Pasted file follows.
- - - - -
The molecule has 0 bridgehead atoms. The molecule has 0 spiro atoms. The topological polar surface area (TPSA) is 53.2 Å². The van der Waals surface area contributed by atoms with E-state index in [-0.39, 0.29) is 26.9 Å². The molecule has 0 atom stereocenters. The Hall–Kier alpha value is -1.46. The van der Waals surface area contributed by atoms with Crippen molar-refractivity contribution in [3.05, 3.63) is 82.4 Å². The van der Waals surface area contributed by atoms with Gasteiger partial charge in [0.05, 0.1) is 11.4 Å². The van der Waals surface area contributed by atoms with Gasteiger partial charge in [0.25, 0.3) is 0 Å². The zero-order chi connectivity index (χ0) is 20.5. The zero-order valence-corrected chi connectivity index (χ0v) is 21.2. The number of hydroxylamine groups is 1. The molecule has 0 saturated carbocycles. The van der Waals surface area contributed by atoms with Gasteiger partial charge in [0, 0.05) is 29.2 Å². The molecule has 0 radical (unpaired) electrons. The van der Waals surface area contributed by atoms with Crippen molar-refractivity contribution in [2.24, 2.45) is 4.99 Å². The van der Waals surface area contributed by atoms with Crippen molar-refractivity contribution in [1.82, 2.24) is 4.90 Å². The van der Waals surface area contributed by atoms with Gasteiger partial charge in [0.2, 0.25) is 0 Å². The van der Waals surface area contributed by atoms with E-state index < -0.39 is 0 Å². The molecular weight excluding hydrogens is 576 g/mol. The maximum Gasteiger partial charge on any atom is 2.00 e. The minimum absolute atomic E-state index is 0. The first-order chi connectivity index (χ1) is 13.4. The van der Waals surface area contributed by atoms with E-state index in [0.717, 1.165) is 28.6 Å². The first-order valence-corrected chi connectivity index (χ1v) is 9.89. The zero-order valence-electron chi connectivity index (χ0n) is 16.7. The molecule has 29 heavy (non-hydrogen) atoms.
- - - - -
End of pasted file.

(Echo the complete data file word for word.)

The molecule has 0 bridgehead atoms. The molecule has 0 spiro atoms. The topological polar surface area (TPSA) is 53.2 Å². The van der Waals surface area contributed by atoms with E-state index in [-0.39, 0.29) is 26.9 Å². The molecule has 0 atom stereocenters. The Hall–Kier alpha value is -1.46. The van der Waals surface area contributed by atoms with Crippen molar-refractivity contribution in [3.05, 3.63) is 82.4 Å². The van der Waals surface area contributed by atoms with Gasteiger partial charge in [0.05, 0.1) is 11.4 Å². The van der Waals surface area contributed by atoms with Gasteiger partial charge in [0.25, 0.3) is 0 Å². The zero-order chi connectivity index (χ0) is 20.5. The zero-order valence-corrected chi connectivity index (χ0v) is 21.2. The number of hydroxylamine groups is 1. The molecule has 0 saturated carbocycles. The van der Waals surface area contributed by atoms with Gasteiger partial charge in [0, 0.05) is 29.2 Å². The molecule has 0 radical (unpaired) electrons. The van der Waals surface area contributed by atoms with Crippen molar-refractivity contribution in [2.24, 2.45) is 4.99 Å². The van der Waals surface area contributed by atoms with Crippen molar-refractivity contribution in [1.82, 2.24) is 4.90 Å². The van der Waals surface area contributed by atoms with Gasteiger partial charge in [0.2, 0.25) is 0 Å². The van der Waals surface area contributed by atoms with E-state index < -0.39 is 0 Å². The molecular weight excluding hydrogens is 576 g/mol. The maximum Gasteiger partial charge on any atom is 2.00 e. The minimum absolute atomic E-state index is 0. The first-order chi connectivity index (χ1) is 13.4. The van der Waals surface area contributed by atoms with E-state index in [0.717, 1.165) is 28.6 Å². The first-order valence-corrected chi connectivity index (χ1v) is 9.89. The zero-order valence-electron chi connectivity index (χ0n) is 16.7. The molecule has 29 heavy (non-hydrogen) atoms.